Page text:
Depending upon one's definition of what constitutes a drama, most dramas of the Middle Ages were performed by troops, or bands, of nomads who would perform for any audience (or small group of people). These performances included story-telling, acrobatic acts, and jesters. Given the power of the Church, during this period, it had great influence over the productions of the times. Many churches denounced the traveling troops and named the performances as sinful.
The Church, in order to satisfy the need for entertainment of its members, performed dramas of its own. These dramas would tell stories of the Bible. The most famous reenactments were "Daniel and the Lion's Den" and "Mary's Visit to the Tomb." If any other dramas were performed, the plays tended to be morality plays and mystery plays.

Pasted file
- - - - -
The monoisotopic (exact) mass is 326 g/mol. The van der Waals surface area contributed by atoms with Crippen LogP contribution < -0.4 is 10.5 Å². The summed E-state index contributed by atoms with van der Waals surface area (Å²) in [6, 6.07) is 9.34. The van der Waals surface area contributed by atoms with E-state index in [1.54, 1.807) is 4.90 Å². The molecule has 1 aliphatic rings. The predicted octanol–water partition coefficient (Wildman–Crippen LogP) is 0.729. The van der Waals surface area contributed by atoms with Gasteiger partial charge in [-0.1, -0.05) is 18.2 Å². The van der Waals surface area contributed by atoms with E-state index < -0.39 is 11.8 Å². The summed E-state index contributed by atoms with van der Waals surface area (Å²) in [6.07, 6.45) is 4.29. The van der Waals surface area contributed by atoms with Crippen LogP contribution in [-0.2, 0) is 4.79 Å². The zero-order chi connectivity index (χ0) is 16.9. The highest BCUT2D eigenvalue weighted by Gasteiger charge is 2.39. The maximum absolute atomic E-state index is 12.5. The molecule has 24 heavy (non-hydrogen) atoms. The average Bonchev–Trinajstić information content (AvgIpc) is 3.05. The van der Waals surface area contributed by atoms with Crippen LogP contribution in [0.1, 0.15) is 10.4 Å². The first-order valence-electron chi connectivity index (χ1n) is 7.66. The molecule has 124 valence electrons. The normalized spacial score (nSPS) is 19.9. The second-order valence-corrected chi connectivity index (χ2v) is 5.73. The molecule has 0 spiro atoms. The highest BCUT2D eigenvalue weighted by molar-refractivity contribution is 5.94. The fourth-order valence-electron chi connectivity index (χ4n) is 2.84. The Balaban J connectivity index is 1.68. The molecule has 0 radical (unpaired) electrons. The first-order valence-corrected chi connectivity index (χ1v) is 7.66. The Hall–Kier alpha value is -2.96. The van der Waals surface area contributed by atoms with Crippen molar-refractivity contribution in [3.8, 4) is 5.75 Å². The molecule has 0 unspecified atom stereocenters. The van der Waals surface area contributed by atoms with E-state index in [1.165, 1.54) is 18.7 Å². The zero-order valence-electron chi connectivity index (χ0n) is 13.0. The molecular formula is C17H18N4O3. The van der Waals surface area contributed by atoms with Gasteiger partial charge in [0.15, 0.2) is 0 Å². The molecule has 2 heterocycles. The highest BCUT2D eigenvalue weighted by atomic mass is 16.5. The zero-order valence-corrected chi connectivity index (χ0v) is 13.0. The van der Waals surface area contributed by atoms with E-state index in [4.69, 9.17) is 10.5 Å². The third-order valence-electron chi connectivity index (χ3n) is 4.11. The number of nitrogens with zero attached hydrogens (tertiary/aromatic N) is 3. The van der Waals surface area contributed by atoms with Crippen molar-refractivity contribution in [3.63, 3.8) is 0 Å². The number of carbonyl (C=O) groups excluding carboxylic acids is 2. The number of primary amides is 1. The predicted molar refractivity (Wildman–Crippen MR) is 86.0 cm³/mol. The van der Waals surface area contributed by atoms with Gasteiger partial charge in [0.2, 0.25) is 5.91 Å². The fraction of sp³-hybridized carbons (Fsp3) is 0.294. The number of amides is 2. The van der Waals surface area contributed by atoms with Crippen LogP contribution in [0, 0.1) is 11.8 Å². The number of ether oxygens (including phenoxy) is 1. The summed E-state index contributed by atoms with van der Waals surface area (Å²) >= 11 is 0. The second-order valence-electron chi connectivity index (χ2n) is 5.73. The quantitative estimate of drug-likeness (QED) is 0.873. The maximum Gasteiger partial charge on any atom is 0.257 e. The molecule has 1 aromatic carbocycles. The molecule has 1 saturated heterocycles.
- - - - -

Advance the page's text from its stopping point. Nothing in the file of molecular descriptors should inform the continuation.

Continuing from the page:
While some of the productions were typical of the ones seen today, others took many days to perform. These dramas were named cycle plays. The cycle plays consisted of multiple short plays encompassing the same ideas or following the same storyline.
In a sense, the movement of dramas during the Middle Ages was three-fold. First, nomads put on plays. The Church, wanting to educate on Christianity, brought dramas into the walls of the church. At one point, the churches could no longer contain the number of people wanting to watch the productions. The plays were moved back into the streets (where the Church could no longer control them). Movement from secular to non-secular, at this point, was a given.
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